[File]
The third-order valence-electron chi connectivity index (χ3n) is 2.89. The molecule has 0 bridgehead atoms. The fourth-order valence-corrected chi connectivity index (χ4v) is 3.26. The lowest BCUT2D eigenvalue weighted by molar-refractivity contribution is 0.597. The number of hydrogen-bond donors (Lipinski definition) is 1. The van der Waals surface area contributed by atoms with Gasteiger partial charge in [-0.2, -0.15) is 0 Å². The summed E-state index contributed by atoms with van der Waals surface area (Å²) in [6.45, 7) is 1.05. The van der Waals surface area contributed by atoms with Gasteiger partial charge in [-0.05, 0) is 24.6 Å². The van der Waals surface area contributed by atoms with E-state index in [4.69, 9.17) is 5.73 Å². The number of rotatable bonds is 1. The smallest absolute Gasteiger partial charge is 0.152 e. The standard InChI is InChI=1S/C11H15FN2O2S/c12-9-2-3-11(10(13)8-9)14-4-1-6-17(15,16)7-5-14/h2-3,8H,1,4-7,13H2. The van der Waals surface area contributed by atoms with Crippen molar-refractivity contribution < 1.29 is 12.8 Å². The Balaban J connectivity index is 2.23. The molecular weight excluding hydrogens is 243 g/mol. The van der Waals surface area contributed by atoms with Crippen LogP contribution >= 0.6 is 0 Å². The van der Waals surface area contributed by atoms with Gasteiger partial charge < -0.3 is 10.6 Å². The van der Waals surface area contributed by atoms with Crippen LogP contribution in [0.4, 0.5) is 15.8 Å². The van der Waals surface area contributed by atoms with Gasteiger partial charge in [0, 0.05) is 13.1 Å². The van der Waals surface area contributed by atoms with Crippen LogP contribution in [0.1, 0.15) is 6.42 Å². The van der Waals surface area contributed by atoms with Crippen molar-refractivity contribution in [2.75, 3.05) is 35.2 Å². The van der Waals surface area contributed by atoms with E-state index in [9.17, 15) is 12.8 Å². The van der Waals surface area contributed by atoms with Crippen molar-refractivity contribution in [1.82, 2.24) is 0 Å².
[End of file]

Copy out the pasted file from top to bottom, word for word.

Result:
The third-order valence-electron chi connectivity index (χ3n) is 2.89. The molecule has 0 bridgehead atoms. The fourth-order valence-corrected chi connectivity index (χ4v) is 3.26. The lowest BCUT2D eigenvalue weighted by molar-refractivity contribution is 0.597. The number of hydrogen-bond donors (Lipinski definition) is 1. The van der Waals surface area contributed by atoms with Gasteiger partial charge in [-0.2, -0.15) is 0 Å². The summed E-state index contributed by atoms with van der Waals surface area (Å²) in [6.45, 7) is 1.05. The van der Waals surface area contributed by atoms with Gasteiger partial charge in [-0.05, 0) is 24.6 Å². The van der Waals surface area contributed by atoms with E-state index in [4.69, 9.17) is 5.73 Å². The number of rotatable bonds is 1. The smallest absolute Gasteiger partial charge is 0.152 e. The standard InChI is InChI=1S/C11H15FN2O2S/c12-9-2-3-11(10(13)8-9)14-4-1-6-17(15,16)7-5-14/h2-3,8H,1,4-7,13H2. The van der Waals surface area contributed by atoms with Crippen molar-refractivity contribution < 1.29 is 12.8 Å². The Balaban J connectivity index is 2.23. The molecular weight excluding hydrogens is 243 g/mol. The van der Waals surface area contributed by atoms with Crippen LogP contribution >= 0.6 is 0 Å². The van der Waals surface area contributed by atoms with Gasteiger partial charge < -0.3 is 10.6 Å². The van der Waals surface area contributed by atoms with Crippen LogP contribution in [0.4, 0.5) is 15.8 Å². The van der Waals surface area contributed by atoms with Gasteiger partial charge in [0, 0.05) is 13.1 Å². The van der Waals surface area contributed by atoms with Crippen LogP contribution in [0.1, 0.15) is 6.42 Å². The van der Waals surface area contributed by atoms with Crippen molar-refractivity contribution in [2.75, 3.05) is 35.2 Å². The van der Waals surface area contributed by atoms with E-state index in [9.17, 15) is 12.8 Å². The van der Waals surface area contributed by atoms with Crippen molar-refractivity contribution in [1.82, 2.24) is 0 Å².